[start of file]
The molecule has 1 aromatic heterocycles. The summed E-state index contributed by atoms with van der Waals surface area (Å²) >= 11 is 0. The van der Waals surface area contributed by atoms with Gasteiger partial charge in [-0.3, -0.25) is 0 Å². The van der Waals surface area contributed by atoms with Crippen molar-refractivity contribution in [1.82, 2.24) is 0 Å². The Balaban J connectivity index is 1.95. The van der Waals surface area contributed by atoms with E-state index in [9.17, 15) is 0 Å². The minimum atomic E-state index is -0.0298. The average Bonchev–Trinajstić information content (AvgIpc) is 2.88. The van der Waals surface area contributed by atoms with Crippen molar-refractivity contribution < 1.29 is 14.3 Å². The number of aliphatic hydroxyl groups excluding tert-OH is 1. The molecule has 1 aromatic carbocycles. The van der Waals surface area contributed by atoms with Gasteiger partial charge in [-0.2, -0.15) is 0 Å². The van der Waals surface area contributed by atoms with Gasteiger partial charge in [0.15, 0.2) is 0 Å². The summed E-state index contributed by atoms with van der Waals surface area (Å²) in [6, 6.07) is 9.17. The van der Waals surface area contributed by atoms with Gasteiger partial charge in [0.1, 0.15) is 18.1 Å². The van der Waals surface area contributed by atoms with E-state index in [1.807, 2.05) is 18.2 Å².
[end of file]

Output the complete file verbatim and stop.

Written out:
The molecule has 1 aromatic heterocycles. The summed E-state index contributed by atoms with van der Waals surface area (Å²) >= 11 is 0. The van der Waals surface area contributed by atoms with Gasteiger partial charge in [-0.3, -0.25) is 0 Å². The van der Waals surface area contributed by atoms with Crippen molar-refractivity contribution in [1.82, 2.24) is 0 Å². The Balaban J connectivity index is 1.95. The van der Waals surface area contributed by atoms with E-state index in [9.17, 15) is 0 Å². The minimum atomic E-state index is -0.0298. The average Bonchev–Trinajstić information content (AvgIpc) is 2.88. The van der Waals surface area contributed by atoms with Crippen molar-refractivity contribution < 1.29 is 14.3 Å². The number of aliphatic hydroxyl groups excluding tert-OH is 1. The molecule has 1 aromatic carbocycles. The van der Waals surface area contributed by atoms with Gasteiger partial charge in [-0.2, -0.15) is 0 Å². The van der Waals surface area contributed by atoms with Gasteiger partial charge in [0.15, 0.2) is 0 Å². The summed E-state index contributed by atoms with van der Waals surface area (Å²) in [6, 6.07) is 9.17. The van der Waals surface area contributed by atoms with Gasteiger partial charge in [0.1, 0.15) is 18.1 Å². The van der Waals surface area contributed by atoms with E-state index in [1.807, 2.05) is 18.2 Å².